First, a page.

The Ebb and Flow of Pain: Finding relief through yoga therapyThe Ebb and Flow of Pain:

Finding relief through yoga therapy


An Interview with Felicia Pavlovic

 

Conducted by Barbara Bryan for
Your Health Source Magazine
April 2007

 

 

 

 

 

 

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In the east, a guru means coming from the darkness into the light. Acharya, or teacher, is one who has gone through the experience, and imparts the knowledge based on what they know. They are considered higher than a guru -- a higher form of a teacher. It is teaching what we know. It is only from embodiment of knowledge that one can impart that knowledge.

When Felicia Pavlovic first began practicing yoga, she was 19. Amidst the deities, chants and incense, it meant nothing more to her than the ambient winds of her faith in Catholicism and prayer. Until 'knowledge' led her to her own embodiment as a yoga therapist.

For almost two decades, Pavlovic at 37, practices her asanas, (postures) while taking annual treks to India in pursuit of being the best yoga therapist she can be. In 2003, it was all nearly obliterated when a near fatal car accident left her with a herniated disc, a broken mandible (jaw) and still to this day, a body that can no longer do the postures she was once so capable of.

The body, breath and mind all had changed as she hobbled around. Eventually, an excruciatingly painful, slipped disc sent her to a neurosurgeon, who told her painkillers and perhaps surgery were her best options. Putting modern medicine aside, Pavlovic relied on her holistic yoga therapy, and after ten days of intermittent postures and bed rest, she slipped her disc back into place. Four years later, from her Bloor St, West office, Pavlovic plays ambient sounds of ocean waves, assuring me that the ebb and flow sounds calm the breath -- and it did, as I spoke to her.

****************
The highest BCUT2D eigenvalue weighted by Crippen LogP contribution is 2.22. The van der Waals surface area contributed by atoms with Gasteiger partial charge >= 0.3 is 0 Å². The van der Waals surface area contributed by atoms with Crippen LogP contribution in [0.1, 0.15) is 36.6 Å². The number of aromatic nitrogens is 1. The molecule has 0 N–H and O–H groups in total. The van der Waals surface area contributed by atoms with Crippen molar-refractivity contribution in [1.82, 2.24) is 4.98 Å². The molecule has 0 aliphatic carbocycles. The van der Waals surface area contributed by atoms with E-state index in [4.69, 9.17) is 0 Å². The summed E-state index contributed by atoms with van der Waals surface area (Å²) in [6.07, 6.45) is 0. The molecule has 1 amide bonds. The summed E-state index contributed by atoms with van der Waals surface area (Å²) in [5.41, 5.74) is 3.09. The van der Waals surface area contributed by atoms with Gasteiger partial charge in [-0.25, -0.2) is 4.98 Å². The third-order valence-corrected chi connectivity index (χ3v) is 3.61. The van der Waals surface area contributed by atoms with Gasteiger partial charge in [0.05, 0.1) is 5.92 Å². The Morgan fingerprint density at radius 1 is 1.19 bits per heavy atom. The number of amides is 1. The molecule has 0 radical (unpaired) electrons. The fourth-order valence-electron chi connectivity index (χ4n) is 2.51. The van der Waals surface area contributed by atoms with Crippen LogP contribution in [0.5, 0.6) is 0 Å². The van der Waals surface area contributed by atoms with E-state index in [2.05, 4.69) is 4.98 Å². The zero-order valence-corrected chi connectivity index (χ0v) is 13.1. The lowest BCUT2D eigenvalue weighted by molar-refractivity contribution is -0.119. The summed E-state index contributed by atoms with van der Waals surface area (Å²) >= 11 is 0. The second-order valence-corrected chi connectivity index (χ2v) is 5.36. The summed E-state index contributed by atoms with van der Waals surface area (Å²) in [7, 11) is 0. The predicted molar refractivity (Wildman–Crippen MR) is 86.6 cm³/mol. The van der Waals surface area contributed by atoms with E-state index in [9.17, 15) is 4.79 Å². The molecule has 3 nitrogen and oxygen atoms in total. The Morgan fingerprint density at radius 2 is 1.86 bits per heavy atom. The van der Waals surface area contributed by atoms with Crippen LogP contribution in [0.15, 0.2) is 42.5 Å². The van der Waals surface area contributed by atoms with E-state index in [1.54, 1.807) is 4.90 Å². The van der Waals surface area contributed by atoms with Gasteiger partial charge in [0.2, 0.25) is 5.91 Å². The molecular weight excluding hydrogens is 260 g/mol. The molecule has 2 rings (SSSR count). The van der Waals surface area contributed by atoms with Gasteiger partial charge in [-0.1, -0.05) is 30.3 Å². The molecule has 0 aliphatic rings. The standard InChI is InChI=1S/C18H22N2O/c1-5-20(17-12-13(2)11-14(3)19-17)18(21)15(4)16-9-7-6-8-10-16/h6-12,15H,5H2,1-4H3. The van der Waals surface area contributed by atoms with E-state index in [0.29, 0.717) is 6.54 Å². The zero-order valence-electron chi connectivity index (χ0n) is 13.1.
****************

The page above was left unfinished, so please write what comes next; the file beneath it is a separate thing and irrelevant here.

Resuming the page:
BB: What made you start yoga?

FP: Initially, I came to yoga because of pain management ... I am a certified yoga instructor, which is different from a teacher. In the West, we use those two interchangeably, but in the east, you are an instructor and you work towards becoming a teacher. ...For me it is all yoga because we are working with the mind.

BB: Why do you like this approach?

FP: I think there is something to be said for years of working through things and being able to impart that knowledge. ... For me it was psychotherapy and then you have yoga therapy; it is the tandem of the two elements that brings about the healing process for the individual.

The Ebb and Flow of Pain: Finding relief through yoga therapyBB: You said you came to yoga for pain management; Is that a really important aspect of yoga for you?